4 Replies - 1993 Views - Last Post: 05 February 2013 - 08:40 AM

#1 Harlequinade  Icon User is offline

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Summation Problem

Posted 04 February 2013 - 01:44 PM

Hey I'm having trouble doing this problem for my Computer Algorithms class. We're using Introduction to Algorithms by Thomas H Cormen et al. (http://www.amazon.com/Introduction-Algorithms-Thomas-H-Cormen/dp/0262033844)- if that helps.

In any case my issue is this:

From the following program fragment given below:

sum <- 0
for i <- 0 to n-1 do
for j <- 0 to (i^2)-1 do
for k <- 0 to j-1 do
sum <- sum + 1
end-for
end-for
write sum


derive function sum(n) in a closed form such that:

1. Values of sum(n) for any given n are exactly the same as the values of variable sum in the program above
2. the result obtained for functiion sum(n) must be factored in terms of factors each in the form of (n-a), where a is a real constant

____________________________________________________

So yeah, any help with this would be very appreciated.

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Replies To: Summation Problem

#2 tlhIn`toq  Icon User is offline

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Re: Summation Problem

Posted 04 February 2013 - 01:56 PM

"I'm having trouble" is about as vague as you can get.
We won't write code for you. What is your specific question beyond... 'Errr... I don't get it, man'
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#3 Harlequinade  Icon User is offline

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Re: Summation Problem

Posted 04 February 2013 - 06:36 PM

I'm not looking to get a code written. I'm actually looking to find the polynomial of the psuedo-code is using. I'mnot sure how I would go about trying to find it.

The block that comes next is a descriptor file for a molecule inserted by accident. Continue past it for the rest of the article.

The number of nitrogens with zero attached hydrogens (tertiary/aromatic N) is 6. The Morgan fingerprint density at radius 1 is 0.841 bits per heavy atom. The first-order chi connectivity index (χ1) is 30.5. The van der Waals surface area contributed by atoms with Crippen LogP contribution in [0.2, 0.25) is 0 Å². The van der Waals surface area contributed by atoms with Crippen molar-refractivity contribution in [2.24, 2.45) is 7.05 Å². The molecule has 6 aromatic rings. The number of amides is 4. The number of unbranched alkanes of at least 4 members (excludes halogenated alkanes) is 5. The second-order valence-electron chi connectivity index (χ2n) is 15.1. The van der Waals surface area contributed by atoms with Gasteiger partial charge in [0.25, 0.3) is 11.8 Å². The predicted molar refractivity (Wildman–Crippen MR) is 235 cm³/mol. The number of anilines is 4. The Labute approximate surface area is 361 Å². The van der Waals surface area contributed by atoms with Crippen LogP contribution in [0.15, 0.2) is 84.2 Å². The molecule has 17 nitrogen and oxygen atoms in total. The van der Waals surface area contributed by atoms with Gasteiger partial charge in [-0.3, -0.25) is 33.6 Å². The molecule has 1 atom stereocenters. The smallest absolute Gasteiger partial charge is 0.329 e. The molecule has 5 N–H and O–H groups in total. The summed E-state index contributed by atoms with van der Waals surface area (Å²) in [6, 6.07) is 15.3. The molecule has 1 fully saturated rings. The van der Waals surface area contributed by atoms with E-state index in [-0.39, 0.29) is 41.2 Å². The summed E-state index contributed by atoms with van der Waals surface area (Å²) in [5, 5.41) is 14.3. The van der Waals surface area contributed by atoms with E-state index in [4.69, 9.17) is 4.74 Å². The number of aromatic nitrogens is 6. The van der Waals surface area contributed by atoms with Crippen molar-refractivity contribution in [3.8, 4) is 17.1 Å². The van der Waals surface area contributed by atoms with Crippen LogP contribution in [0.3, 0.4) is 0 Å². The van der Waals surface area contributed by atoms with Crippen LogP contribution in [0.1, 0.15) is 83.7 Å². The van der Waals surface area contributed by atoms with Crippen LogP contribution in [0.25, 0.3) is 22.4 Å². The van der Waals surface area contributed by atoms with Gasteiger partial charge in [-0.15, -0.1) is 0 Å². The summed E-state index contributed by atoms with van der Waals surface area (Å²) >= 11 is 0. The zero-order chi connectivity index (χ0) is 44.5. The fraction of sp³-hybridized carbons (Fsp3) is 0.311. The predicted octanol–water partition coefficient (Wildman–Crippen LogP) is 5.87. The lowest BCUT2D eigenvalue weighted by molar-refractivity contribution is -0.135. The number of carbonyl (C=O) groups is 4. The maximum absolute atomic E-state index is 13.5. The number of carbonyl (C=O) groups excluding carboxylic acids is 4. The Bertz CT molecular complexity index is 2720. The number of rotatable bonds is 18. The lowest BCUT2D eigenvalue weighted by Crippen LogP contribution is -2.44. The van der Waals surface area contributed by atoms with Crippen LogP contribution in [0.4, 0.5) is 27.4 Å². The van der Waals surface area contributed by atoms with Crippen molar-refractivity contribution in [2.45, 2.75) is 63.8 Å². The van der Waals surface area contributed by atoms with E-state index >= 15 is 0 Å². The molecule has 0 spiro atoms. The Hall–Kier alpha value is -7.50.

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#4 tlhIn`toq  Icon User is offline

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Re: Summation Problem

Posted 04 February 2013 - 06:45 PM

"I don't know where to start" - This usually means you should go back to your instructor and admit you are this lost. Don't bluff your way through this course thinking that by chapter 10 it will all suddenly snap into place and become clear. It won't. Unlike history class where chapter 1 might be 17th century England and chapter 2 might be World War II, giving you a fresh start - Coding builds upon the lessons of the previous chapter. You have to use lesson 1 material to succeed in lesson 2. Chapter 10 builds upon and uses material from chapter 9. If you let your pride get in the way you will be too lost to recover and have wasted thousands of dollars in tuition.
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#5 mojo666  Icon User is offline

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Re: Summation Problem

Posted 05 February 2013 - 08:40 AM

sum <- sum + a
sum <- sum + b

//is the same as

sum <- sum + (a+B)/>

//so, what is the closed form of the following

for k <- 0 to j-1
sum <- sum + 1
end for


This post has been edited by mojo666: 05 February 2013 - 08:40 AM

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